Randomization for the susceptibility effect of an infectious disease intervention

Daniel J. Eck, Olga Morozova, Forrest W. Crawford

Research output: Contribution to journalArticlepeer-review


Randomized trials of infectious disease interventions, such as vaccines, often focus on groups of connected or potentially interacting individuals. When the pathogen of interest is transmissible between study subjects, interference may occur: individual infection outcomes may depend on treatments received by others. Epidemiologists have defined the primary parameter of interest—called the “susceptibility effect”—as a contrast in infection risk under treatment versus no treatment, while holding exposure to infectiousness constant. A related quantity—the “direct effect”—is defined as an unconditional contrast between the infection risk under treatment versus no treatment. The purpose of this paper is to show that under a widely recommended randomization design, the direct effect may fail to recover the sign of the true susceptibility effect of the intervention in a randomized trial when outcomes are contagious. The analytical approach uses structural features of infectious disease transmission to define the susceptibility effect. A new probabilistic coupling argument reveals stochastic dominance relations between potential infection outcomes under different treatment allocations. The results suggest that estimating the direct effect under randomization may provide misleading conclusions about the effect of an intervention—such as a vaccine—when outcomes are contagious. Investigators who estimate the direct effect may wrongly conclude an intervention that protects treated individuals from infection is harmful, or that a harmful treatment is beneficial.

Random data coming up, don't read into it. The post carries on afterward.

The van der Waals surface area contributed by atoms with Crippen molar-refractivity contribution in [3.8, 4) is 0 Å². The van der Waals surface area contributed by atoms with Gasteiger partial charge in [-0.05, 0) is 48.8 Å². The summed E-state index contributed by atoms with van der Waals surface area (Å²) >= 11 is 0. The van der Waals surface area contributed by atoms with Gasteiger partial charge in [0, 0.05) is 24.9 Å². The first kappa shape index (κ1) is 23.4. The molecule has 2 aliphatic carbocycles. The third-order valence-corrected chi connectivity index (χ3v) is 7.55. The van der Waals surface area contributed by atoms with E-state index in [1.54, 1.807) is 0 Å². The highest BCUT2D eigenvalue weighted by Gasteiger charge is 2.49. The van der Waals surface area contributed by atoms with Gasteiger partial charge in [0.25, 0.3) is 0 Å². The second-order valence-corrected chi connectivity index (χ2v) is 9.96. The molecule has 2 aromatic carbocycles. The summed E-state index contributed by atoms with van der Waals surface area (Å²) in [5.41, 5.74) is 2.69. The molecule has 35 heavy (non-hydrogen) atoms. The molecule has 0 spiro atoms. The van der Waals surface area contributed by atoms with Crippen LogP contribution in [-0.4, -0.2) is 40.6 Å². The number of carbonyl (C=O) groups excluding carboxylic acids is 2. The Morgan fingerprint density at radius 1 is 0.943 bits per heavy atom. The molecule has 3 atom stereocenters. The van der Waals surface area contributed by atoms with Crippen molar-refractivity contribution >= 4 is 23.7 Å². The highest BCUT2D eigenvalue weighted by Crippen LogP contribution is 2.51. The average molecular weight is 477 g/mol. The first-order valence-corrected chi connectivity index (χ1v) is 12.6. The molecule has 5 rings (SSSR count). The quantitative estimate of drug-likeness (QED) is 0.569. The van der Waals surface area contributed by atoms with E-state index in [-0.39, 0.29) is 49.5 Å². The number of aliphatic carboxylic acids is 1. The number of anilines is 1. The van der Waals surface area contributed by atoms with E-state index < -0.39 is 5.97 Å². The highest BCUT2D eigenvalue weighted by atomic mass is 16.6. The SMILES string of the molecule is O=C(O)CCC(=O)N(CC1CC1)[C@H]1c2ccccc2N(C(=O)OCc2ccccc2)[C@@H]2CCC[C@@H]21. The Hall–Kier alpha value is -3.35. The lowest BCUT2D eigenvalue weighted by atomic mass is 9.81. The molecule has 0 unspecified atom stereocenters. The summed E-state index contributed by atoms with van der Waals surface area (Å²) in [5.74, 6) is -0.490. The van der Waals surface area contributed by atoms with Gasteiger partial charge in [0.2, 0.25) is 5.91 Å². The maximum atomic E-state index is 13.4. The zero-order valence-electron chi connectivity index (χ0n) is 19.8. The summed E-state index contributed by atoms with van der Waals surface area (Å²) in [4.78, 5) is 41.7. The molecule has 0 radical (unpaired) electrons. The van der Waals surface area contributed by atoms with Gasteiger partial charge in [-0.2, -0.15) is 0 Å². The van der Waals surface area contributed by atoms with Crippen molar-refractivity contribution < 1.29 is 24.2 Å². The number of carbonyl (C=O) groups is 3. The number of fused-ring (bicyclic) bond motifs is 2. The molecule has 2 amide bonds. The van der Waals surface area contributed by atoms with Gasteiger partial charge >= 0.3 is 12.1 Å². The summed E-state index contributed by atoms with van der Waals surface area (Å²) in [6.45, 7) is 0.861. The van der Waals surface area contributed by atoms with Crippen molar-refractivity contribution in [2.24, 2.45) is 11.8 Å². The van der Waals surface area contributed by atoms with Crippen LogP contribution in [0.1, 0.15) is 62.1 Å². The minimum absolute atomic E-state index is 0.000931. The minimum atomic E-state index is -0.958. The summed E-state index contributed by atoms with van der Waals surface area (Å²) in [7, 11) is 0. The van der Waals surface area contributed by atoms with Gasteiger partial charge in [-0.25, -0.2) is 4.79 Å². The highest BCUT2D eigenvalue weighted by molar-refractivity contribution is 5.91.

Original languageEnglish (US)
Article number37
JournalJournal of Mathematical Biology
Issue number4
StatePublished - Oct 2022


  • Contagion
  • Direct effect
  • Interference
  • Probabilistic coupling
  • Transmission model
  • Vaccine

ASJC Scopus subject areas

  • Modeling and Simulation
  • Agricultural and Biological Sciences (miscellaneous)
  • Applied Mathematics


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